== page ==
There's an entire subgenre in science fiction devoted to the potential dangers of artificial intelligence (A.I.). The finest A.I.-themed films — such as Stanley Kubrick's 2001: A Space Odyssey and Ridley Scott's Blade Runner — easily move beyond the idea of robots-gone-wrong to address ethical and philosophical quandaries that spring from any story involving self-aware machines. What exactly constitutes consciousness? If an A.I. possesses the desire for its own continued existence, are its creators obligated to honor that wish? Such issues typically lead to an examination of what it means to be human, which is where sci-fi transcends genre limitations to reach its highest expression.
This is the fertile ground in which British novelist, screenwriter and first-time director Alex Garland sows Ex Machina, a challenging and timely take on the long-term potential of A.I. Garland has developed a specialty in science-induced catastrophe as the screenwriter for films like 28 Days Later (synthetic virus causes zombie apocalypse) and Never Let Me Go (the horrors of human cloning). But Ex Machina's story of a uniquely sentient robot is not especially concerned with looming threats to humanity. It's a potent psychological thriller and an ambivalent cautionary tale that's more focused on posing provocative questions than providing easy answers.
Questions are the raw material from which Ex Machina's story is built. Caleb (Domhnall Gleeson) is a programmer at Blue Book, the world's dominant Internet search engine (apparently "Google" was unavailable), which was founded by brilliant and reclusive CEO Nathan Bateman (Oscar Isaac). Caleb wins a company contest to spend a week with Nathan at his rural hideaway, which turns out to include a private lab where Nathan has secretly developed a very special robot named Ava (Alicia Vikander). Caleb discovers that he will spend the week helping to administer a "Turing Test," which determines whether an A.I. can pass for human. What follows is essentially a series of intense conversations — filled with practical and philosophical questions — that evolves into a game of cat-and-mouse among the film's three speaking characters. But all may not be as it seems.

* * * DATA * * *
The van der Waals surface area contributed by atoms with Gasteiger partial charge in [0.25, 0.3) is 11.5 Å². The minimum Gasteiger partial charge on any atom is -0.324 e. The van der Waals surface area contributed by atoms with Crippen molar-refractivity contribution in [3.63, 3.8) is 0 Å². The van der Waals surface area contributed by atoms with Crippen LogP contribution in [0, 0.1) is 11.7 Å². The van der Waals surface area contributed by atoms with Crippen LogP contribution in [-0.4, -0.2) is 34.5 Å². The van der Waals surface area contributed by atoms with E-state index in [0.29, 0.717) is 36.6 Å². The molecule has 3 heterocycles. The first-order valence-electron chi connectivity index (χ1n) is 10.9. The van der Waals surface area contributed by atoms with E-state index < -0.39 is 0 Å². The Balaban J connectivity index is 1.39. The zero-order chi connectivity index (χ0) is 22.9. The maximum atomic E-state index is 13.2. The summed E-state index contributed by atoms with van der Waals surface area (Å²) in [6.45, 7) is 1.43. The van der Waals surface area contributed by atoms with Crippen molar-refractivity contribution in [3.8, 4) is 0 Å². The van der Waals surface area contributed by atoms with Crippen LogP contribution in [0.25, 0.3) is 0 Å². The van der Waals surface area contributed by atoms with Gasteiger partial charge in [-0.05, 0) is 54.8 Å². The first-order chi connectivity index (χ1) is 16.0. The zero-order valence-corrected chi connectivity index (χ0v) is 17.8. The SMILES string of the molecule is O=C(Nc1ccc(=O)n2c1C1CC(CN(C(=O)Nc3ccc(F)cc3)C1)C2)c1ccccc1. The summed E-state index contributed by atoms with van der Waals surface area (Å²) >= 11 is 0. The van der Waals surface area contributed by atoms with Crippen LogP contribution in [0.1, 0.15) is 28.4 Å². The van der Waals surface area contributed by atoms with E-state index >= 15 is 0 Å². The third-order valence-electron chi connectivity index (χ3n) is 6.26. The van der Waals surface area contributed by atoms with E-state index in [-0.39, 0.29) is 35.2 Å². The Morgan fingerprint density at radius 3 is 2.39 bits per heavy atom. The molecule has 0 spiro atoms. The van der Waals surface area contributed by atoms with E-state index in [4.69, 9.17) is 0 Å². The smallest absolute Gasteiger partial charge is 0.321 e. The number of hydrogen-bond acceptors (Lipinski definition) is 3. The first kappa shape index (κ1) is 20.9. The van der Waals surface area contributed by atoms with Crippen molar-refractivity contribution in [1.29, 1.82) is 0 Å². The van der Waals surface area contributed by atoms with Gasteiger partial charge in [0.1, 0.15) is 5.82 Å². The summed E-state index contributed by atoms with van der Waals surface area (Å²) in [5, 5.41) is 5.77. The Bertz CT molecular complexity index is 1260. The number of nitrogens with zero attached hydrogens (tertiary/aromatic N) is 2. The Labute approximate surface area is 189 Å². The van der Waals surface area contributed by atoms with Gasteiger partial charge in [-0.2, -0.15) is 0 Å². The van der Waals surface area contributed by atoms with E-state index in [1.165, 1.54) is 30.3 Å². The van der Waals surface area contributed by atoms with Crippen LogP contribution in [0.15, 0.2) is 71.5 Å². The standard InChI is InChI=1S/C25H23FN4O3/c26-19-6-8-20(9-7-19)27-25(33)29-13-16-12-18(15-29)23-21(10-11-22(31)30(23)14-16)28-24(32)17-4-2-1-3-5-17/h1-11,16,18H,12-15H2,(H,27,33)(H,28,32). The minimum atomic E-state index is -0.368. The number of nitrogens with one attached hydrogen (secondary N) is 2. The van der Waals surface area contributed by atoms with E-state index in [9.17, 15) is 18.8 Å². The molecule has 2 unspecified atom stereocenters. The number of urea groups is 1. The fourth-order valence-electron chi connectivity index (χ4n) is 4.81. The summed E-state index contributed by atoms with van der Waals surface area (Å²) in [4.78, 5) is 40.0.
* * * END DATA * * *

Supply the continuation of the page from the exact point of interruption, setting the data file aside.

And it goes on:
Ex Machina has style to burn and appears uniquely self-assured for a directorial debut. There's a minimalist aesthetic guiding every aspect of the film, from the architecture of Nathan's compound to the ideal mix of human traits and high technology represented by Ava's striking design and Vikander's performance. An eerie soundtrack by Geoff Barrow (of Portishead fame) and Ben Salisbury similarly blends electronic and acoustic instruments and ratchets the tension as events escalate.
For all his painstaking work on the look and feel of Ex Machina (despite a modest budget), Garland finds his secret weapon in Isaac. Familiar from starring roles in Joel and Ethan Coen's Inside Llewyn Davis and J.C. Chandor's A Most Violent Year (and soon to be featured in Star Wars: The Force Awakens), the 36-year-old Isaac proves himself an actor with very few peers through his utterly convincing work as the megalomaniacal Nathan. Exuding confidence but ultimately lacking self-awareness, Nate's physical presence alone speaks volumes about his flawed character.
Some plausibility issues linger after Ex Machina ends, but it's a small price to pay for an elegant film that leaves us with much to consider. In an era of genetic engineering and virtual experience, we'd do well to address the ramifications of A.I. before it arrives on our doorstep with questions of its own.